“How can Bitcoin be a good store of value if its price is so volatile?”

I am oh so reluctant to repost old material, which is how bloggers fall from grace.  Nonetheless I don’t think I can do better than to repeat my take from 2013:

“What a day:

Bitcoin is now 44 percent off its intraday high of $266.

Maybe it’s in the nature of Bitcoin to have volatile prices (and Megan comments here).

But that’s part of the point, isn’t it?  (Have we ever posted on the two envelopes problem?  I think so but I can’t find it through search.)  Imagine you hold a currency which, over the next period will either double or halve in value.  The expected return of such a Bitcoin is in fact (0.5 x .5) + (0.5 x 2) = 1.25.

What a good deal that is!  Holding a single Bitcoin — a very volatile Bitcoin that is — seems like a lot of fun.  It’s unlikely that simple risk aversion will take away the expected gain there.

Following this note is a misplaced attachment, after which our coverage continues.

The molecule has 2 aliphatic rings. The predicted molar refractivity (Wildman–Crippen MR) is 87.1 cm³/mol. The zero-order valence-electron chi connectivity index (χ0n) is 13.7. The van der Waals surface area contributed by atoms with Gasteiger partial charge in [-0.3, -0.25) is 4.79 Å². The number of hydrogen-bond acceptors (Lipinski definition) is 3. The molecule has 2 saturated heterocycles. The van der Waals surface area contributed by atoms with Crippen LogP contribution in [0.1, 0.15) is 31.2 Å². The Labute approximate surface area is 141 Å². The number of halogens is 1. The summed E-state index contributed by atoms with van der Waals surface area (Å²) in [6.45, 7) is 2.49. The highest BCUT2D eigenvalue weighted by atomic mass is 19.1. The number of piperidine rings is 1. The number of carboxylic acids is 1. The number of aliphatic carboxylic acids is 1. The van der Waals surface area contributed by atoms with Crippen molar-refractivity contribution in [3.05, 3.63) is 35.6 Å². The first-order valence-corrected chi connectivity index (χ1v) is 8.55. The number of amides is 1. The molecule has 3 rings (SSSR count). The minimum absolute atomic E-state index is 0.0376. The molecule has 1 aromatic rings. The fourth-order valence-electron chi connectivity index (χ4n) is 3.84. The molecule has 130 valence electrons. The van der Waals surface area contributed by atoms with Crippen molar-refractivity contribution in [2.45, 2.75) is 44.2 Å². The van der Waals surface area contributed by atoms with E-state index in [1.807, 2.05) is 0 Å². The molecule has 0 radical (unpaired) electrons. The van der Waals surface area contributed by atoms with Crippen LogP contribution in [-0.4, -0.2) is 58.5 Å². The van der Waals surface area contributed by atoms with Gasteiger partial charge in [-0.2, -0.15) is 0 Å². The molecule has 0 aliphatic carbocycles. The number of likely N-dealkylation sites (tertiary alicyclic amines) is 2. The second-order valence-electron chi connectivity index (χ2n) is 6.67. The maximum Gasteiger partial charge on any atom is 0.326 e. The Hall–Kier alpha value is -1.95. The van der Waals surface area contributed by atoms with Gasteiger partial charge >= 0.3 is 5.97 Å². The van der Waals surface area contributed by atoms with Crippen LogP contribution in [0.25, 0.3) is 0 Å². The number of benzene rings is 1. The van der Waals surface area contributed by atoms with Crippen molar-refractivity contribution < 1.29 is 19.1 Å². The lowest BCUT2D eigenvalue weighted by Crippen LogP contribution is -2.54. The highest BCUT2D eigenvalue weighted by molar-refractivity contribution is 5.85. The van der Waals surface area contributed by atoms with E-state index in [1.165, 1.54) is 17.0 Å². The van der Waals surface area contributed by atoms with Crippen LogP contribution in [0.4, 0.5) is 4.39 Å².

Does this not mean that exchange rate variability is desirable per se, a kind of automatic utility machine?  The party holding the other currency reaps a comparable gain from the ex ante volatility.

Fischer Black was obsessed with this problem for a few years, though I don’t think he ever quite nailed it.  The mathematics behind Jensen’s Inequality are relevant here, but again that’s not the same as an explanation of the puzzle.  My preferred path is to start with the Sumnerian “never reason from a price change” insight, but in any case this is a good brain teaser for your evening.”

Volatility is a feature of Bitcoin, not a bug, and that is in part for reasons that have nothing to do with speculation or bubbliness, but rather follow from the contours of the utility function.  It’s that latter point that hardly anyone understands.


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